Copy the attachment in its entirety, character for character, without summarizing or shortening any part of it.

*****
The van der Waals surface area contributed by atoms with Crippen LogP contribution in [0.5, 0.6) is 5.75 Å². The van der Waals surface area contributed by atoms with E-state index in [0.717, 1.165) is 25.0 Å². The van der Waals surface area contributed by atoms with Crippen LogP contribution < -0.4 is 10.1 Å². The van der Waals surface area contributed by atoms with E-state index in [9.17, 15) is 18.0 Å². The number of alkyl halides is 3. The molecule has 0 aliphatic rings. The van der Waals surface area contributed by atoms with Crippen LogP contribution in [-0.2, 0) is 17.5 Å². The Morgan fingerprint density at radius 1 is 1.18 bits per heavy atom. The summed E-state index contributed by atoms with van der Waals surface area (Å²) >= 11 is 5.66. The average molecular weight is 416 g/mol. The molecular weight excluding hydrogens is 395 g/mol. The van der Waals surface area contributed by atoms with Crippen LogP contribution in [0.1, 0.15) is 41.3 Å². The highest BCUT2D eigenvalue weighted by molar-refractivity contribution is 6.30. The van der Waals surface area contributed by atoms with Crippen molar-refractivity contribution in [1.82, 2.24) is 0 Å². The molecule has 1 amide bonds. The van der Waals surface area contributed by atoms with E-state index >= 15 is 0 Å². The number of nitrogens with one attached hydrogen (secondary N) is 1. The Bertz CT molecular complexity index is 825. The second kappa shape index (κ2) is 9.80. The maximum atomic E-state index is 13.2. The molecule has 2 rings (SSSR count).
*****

The van der Waals surface area contributed by atoms with Crippen LogP contribution in [0.5, 0.6) is 5.75 Å². The van der Waals surface area contributed by atoms with E-state index in [0.717, 1.165) is 25.0 Å². The van der Waals surface area contributed by atoms with Crippen LogP contribution < -0.4 is 10.1 Å². The van der Waals surface area contributed by atoms with E-state index in [9.17, 15) is 18.0 Å². The number of alkyl halides is 3. The molecule has 0 aliphatic rings. The van der Waals surface area contributed by atoms with Crippen LogP contribution in [-0.2, 0) is 17.5 Å². The Morgan fingerprint density at radius 1 is 1.18 bits per heavy atom. The summed E-state index contributed by atoms with van der Waals surface area (Å²) >= 11 is 5.66. The average molecular weight is 416 g/mol. The molecular weight excluding hydrogens is 395 g/mol. The van der Waals surface area contributed by atoms with Crippen LogP contribution in [0.1, 0.15) is 41.3 Å². The highest BCUT2D eigenvalue weighted by molar-refractivity contribution is 6.30. The van der Waals surface area contributed by atoms with Crippen molar-refractivity contribution in [1.82, 2.24) is 0 Å². The molecule has 1 amide bonds. The van der Waals surface area contributed by atoms with E-state index >= 15 is 0 Å². The number of nitrogens with one attached hydrogen (secondary N) is 1. The Bertz CT molecular complexity index is 825. The second kappa shape index (κ2) is 9.80. The maximum atomic E-state index is 13.2. The molecule has 2 rings (SSSR count).